My 85 year old father announced that he was ready to sell the home he had built just a few years prior and transition into the less maintenance intensive home style of a condominium.  He was quick to share with me why he felt his home should command at least a 20% increase over the homes recently sold in his neighborhood. His home had many unique features….things he thought were really valuable such as wood floors, a drain in the garage floor, “highboy” toilets, etc. 
Now while the reader may find these things rather humorous, these are examples of features that sellers, with all their mental faculties, feel should merit a listing price $100,000+ over closed sales comparable property in The Colony.
Sellers are loathe to see themselves as “pedestrian” as their former high rise neighbor’s (identical floor plan & floor height-mirror image) closed sale and certainly not as desperate.  “Well, this side of the building is much more desirable than the other side,” the seller insists.
I report to these sellers on how many days on the market (regularly over a year and often two) those former neighbors waited to get a contract on their high rise residence.  How many price reductions and lost opportunities occurred with prospects flying in from points north for the expressed purpose of purchasing in The Colony and never even seeing their home because the listed price was so far inflated over the true market price.  
Don’t we want to list the price with more “wiggle room” than that, Jill?   Try as I may to explain my years of experience dealing with Colony prospects and the critical path area real estate agents use to investigate The Colony, and subsequently conveying to their client what value/price formula they should expect to pay, sellers insist on a listed price well above Colony average cost per square foot closed sales.   To the seller, it’s all about how much better his place is than the other homes for sale.   This is not a proactive approach.   This is a version on the over-used seller retort, “Let’s just test the market and see what we get.  List it at the price that I feel our place should warrant”.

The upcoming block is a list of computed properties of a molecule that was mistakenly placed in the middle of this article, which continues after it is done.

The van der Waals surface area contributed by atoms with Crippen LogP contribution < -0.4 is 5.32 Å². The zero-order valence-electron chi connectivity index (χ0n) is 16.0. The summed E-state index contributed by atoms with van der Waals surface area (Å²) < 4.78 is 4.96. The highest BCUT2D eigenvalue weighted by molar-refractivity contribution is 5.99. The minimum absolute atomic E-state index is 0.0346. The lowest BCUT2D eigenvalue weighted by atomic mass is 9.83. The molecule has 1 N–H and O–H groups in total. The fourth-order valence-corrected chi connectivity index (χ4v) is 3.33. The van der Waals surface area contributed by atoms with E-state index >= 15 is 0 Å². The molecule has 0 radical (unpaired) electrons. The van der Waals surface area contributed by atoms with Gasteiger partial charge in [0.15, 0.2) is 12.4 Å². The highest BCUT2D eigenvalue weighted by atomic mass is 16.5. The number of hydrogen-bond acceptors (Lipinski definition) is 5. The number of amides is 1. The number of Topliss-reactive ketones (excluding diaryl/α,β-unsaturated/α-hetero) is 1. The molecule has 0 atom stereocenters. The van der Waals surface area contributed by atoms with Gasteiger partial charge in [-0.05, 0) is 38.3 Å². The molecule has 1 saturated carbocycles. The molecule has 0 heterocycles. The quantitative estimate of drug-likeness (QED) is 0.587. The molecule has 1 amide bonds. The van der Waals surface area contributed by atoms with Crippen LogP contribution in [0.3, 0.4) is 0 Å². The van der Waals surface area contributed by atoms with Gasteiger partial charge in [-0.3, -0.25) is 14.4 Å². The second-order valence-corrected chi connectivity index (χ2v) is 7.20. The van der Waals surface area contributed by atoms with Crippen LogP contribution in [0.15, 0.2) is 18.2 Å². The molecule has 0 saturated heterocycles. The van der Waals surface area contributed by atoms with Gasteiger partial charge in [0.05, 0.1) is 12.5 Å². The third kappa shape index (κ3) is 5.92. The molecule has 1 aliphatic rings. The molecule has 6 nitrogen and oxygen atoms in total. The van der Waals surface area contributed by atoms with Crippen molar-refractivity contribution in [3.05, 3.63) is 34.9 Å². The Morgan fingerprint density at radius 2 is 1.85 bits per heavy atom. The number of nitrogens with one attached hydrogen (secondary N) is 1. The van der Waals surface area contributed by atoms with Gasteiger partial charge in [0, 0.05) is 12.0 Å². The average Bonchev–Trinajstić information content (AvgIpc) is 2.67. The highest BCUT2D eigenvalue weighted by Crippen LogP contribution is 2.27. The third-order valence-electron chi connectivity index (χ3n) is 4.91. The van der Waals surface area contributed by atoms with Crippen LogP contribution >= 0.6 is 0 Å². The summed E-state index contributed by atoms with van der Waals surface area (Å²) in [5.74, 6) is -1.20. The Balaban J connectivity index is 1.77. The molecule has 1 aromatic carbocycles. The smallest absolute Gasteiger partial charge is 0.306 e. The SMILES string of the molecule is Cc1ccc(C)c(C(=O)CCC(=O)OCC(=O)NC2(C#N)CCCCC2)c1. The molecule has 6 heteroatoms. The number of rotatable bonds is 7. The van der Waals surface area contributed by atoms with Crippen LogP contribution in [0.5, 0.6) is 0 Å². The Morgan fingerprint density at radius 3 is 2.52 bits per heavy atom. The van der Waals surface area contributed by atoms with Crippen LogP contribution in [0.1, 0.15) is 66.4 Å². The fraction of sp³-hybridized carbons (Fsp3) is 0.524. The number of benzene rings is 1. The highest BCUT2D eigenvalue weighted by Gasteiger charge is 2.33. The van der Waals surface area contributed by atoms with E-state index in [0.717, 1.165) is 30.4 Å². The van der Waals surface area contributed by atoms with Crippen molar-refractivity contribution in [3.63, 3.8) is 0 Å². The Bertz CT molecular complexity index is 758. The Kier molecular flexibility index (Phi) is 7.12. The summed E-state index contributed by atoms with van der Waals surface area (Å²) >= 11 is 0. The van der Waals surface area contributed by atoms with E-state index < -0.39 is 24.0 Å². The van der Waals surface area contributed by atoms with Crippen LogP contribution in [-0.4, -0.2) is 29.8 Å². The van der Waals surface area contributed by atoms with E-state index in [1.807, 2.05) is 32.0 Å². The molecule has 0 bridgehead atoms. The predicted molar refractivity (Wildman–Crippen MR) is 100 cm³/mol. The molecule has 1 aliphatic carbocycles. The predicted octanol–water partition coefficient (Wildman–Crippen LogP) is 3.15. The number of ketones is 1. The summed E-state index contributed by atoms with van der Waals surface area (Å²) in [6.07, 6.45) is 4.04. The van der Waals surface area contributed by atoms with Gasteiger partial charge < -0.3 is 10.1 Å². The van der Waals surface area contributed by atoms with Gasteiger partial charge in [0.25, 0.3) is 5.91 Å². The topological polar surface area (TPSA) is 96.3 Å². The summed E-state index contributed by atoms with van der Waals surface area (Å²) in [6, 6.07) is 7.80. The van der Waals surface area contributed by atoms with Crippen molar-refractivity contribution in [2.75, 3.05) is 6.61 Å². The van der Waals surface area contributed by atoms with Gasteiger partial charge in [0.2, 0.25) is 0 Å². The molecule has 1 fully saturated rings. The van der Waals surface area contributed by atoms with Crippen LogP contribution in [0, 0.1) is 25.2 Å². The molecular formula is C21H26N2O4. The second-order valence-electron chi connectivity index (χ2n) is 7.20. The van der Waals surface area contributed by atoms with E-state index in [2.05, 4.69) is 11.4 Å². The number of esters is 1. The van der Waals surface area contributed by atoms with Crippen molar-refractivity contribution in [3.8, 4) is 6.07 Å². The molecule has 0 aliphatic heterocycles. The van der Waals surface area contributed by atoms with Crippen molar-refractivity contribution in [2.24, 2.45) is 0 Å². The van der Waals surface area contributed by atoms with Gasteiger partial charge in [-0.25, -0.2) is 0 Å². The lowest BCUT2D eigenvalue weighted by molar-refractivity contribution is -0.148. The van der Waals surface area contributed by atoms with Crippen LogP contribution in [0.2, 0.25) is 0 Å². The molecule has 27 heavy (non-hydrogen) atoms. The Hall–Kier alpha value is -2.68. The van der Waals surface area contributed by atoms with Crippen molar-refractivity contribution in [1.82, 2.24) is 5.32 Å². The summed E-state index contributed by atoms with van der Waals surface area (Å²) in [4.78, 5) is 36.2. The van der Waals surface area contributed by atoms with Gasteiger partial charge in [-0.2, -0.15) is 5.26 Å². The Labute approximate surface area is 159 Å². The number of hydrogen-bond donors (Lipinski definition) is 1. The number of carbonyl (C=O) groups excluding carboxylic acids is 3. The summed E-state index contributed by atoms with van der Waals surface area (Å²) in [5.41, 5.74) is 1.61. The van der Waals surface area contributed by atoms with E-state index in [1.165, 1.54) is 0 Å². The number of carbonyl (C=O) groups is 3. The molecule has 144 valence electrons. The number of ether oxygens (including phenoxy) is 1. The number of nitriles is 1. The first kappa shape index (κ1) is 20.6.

Generally speaking, I thank the seller for the opportunity and then take a pass on these Colony sellers request to market their property.   From my own experience, these are folks who live in beautiful homes that, myself included, feel are undervalued in this market, who end up being disappointed when showings are rare,  if ever.  
Marketing a Colony home for sale is a partnership I enter into with the seller.   I invest heavily in the advertising, professional photography and the regular open houses.   The Colony is my turf and I frankly believe our community is the best value proposition in Southwest Florida.   But it’s my responsibility to sell Colony homes not just list them.  
Sure enough, these sellers are successful in finding some agent who will accept any price the seller proposes only to report that the reason the place isn’t selling is because the price is too high.   This is a strategy of many an agent whose business model is about a lot of listings….not about performance.   These agents enter into this listing agreement with the full knowledge they will bludgeon the seller into price reduction submission over the course of listing period.
Inevitably, when this seller fatigues from lack of showings, proper marketing, attention of his property and contracts, he calls me back with a respect for my having enough courage to tell them the truth about his home in first place.   It is then that the home sells.

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